What should you know about milium grains?

What should you know about milium grains?

If you’ve ever noticed small white bumps on your skin, you may have wondered what they were. These bumps, called milia, are actually cysts that form under the skin. Milia can appear anywhere on the body, but are most commonly seen on the face. Although they are not dangerous, many people find them unsightly and seek treatment to get rid of them. Keep reading to learn more about milia and how to treat them.

What is a milia grain?

Milia are common on the skin of individuals of all ages. They appear when keratin (a substance secreted by the skin) gets trapped under the outer layer of skin and forms a small cyst. Individual milium is formed at the base of a hair follicle or sweat gland.

They can be divided into two categories: primary and secondary. Primary lesions form directly from trapped keratin and are commonly found on the faces of children and adults. Secondary lesions are also tiny cysts and look similar, but they develop after something has blocked the channels leading to the surface of the skin, such as an injury, burn, or blistering of the skin.

Who may be affected?

Milia spots can appear in people of all ages, regardless of life stage, age and gender. Lesions are so common in newborns (up to 50% of them) that they are considered normal.

Secondary lesions are likely to appear on the skin of individuals suffering from the following diseases:

  • Vesicular skin diseases such as bullous pemphigoid, epidermolysis bullosa and porphyria cutanea tarda.
  • burns.
  • Skin lesions with blisters.
  • After resurfacing procedures.
  • After long-term use of steroid creams.
  • Chronic sun damage.

Where can they usually be found?

Milia appear as 1-2 mm, white to yellow, dome-shaped bumps that are not painful or irritating.

Primary lesions are most often located:

  • Around the eyes, cheeks, nose and forehead in adults and infants.
  • On the gums and palate inside the mouth of infants; these lesions are called Epstein’s pearls and are present in 85% of infants.

The most common sites of secondary lesions are:

  • Any place on the body where there is another skin condition, especially on the backs of the hands.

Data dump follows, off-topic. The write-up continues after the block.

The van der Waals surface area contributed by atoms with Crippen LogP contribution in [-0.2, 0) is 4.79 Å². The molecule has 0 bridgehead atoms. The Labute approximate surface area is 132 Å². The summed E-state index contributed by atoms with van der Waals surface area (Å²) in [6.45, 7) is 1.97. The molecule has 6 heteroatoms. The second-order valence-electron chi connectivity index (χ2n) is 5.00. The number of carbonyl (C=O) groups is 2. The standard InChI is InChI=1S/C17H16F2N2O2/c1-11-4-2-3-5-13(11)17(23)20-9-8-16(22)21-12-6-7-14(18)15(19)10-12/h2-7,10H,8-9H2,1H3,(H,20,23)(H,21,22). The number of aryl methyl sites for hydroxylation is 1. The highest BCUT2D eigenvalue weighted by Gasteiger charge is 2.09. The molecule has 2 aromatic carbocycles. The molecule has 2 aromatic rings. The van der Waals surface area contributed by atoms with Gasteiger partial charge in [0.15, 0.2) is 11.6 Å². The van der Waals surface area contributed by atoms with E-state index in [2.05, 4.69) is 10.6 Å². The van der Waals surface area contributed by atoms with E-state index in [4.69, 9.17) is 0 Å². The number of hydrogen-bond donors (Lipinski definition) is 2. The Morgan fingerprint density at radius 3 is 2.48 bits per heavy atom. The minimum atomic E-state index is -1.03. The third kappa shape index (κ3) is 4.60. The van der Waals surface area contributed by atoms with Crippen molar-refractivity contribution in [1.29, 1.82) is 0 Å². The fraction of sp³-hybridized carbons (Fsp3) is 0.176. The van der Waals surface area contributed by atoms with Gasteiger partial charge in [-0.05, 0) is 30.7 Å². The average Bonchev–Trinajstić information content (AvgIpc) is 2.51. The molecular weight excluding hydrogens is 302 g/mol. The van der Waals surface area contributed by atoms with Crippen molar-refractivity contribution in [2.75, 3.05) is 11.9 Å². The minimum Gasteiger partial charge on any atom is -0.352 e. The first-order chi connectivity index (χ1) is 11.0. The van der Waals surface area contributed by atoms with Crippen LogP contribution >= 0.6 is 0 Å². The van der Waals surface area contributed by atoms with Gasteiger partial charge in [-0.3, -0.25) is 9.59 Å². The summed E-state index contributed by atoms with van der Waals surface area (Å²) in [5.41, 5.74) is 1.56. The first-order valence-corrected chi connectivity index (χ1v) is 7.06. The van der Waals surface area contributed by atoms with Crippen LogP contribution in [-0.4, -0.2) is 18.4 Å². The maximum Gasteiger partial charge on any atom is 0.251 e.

• On the face of people who have suffered significant damage from sun exposure.

Self-care tips:

Primary lesions in infants tend to heal on their own within weeks, but primary lesions in adults tend to persist.

Although the lesions are located in the outer layers of the skin, they are difficult to remove without the proper tools. Do not try to remove them at home, you could leave a scar.

How to get rid of milium grains?

First, forget to press. This will only irritate and damage the skin without fixing the problem. Pressing the bump with bare hands is prohibited, as well as using tools to treat the lesions. You don’t want to damage your skin with poor removal techniques.

It is best to hire professionals for this. Removal of milia by a skin care professional usually requires an incision, especially when the cysts are deep below the surface of the skin. It is generally a quick and painless procedure. Depending on the dermatologist or esthetician, they should be able to get rid of milia using a comedone extractor, piercing tool, or needle.

When to consult a doctor?

Treatments a doctor may prescribe: If the doctor’s diagnosis is primary milia in an infant, no treatment is necessary, as the bumps will disappear on their own within a few weeks.

Primary or secondary lesions may heal on their own, but your doctor may recommend one of the following treatments:

  • Puncturing each milia with a sterile lancet or scalpel, followed by removal of the cyst material using a tool called a comedone extractor.
  • A topical retinoid cream such as tretinoin, tazarotene, or adapalene.
  • A series of acid peels or microdermabrasion in a dermatologist’s office.
* Presse Santé strives to convey knowledge about health in a language accessible to all. IN NO CIRCUMSTANCES can the information provided replace the advice of a medical professional.

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